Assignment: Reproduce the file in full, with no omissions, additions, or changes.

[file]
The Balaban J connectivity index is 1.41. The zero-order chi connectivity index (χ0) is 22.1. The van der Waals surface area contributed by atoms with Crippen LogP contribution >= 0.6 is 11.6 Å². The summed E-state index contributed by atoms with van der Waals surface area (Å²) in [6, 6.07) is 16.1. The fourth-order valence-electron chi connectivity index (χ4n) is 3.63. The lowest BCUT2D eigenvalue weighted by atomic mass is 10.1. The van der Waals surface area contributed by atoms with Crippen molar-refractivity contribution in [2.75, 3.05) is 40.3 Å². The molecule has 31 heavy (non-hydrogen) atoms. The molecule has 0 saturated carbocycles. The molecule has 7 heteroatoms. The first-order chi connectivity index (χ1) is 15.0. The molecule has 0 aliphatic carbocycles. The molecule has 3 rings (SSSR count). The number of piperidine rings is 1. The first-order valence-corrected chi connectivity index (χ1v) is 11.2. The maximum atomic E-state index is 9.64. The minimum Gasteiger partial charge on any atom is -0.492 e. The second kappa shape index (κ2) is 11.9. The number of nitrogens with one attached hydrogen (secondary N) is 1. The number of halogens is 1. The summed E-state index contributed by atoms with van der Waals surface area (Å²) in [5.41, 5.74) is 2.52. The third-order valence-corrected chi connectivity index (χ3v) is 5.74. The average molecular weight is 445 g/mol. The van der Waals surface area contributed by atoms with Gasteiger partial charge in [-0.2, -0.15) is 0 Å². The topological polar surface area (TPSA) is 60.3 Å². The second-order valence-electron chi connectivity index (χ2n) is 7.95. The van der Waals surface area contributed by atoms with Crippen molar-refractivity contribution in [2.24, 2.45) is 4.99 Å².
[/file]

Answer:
The Balaban J connectivity index is 1.41. The zero-order chi connectivity index (χ0) is 22.1. The van der Waals surface area contributed by atoms with Crippen LogP contribution >= 0.6 is 11.6 Å². The summed E-state index contributed by atoms with van der Waals surface area (Å²) in [6, 6.07) is 16.1. The fourth-order valence-electron chi connectivity index (χ4n) is 3.63. The lowest BCUT2D eigenvalue weighted by atomic mass is 10.1. The van der Waals surface area contributed by atoms with Crippen molar-refractivity contribution in [2.75, 3.05) is 40.3 Å². The molecule has 31 heavy (non-hydrogen) atoms. The molecule has 0 saturated carbocycles. The molecule has 7 heteroatoms. The first-order chi connectivity index (χ1) is 15.0. The molecule has 0 aliphatic carbocycles. The molecule has 3 rings (SSSR count). The number of piperidine rings is 1. The first-order valence-corrected chi connectivity index (χ1v) is 11.2. The maximum atomic E-state index is 9.64. The minimum Gasteiger partial charge on any atom is -0.492 e. The second kappa shape index (κ2) is 11.9. The number of nitrogens with one attached hydrogen (secondary N) is 1. The number of halogens is 1. The summed E-state index contributed by atoms with van der Waals surface area (Å²) in [5.41, 5.74) is 2.52. The third-order valence-corrected chi connectivity index (χ3v) is 5.74. The average molecular weight is 445 g/mol. The van der Waals surface area contributed by atoms with Gasteiger partial charge in [-0.2, -0.15) is 0 Å². The topological polar surface area (TPSA) is 60.3 Å². The second-order valence-electron chi connectivity index (χ2n) is 7.95. The van der Waals surface area contributed by atoms with Crippen molar-refractivity contribution in [2.24, 2.45) is 4.99 Å².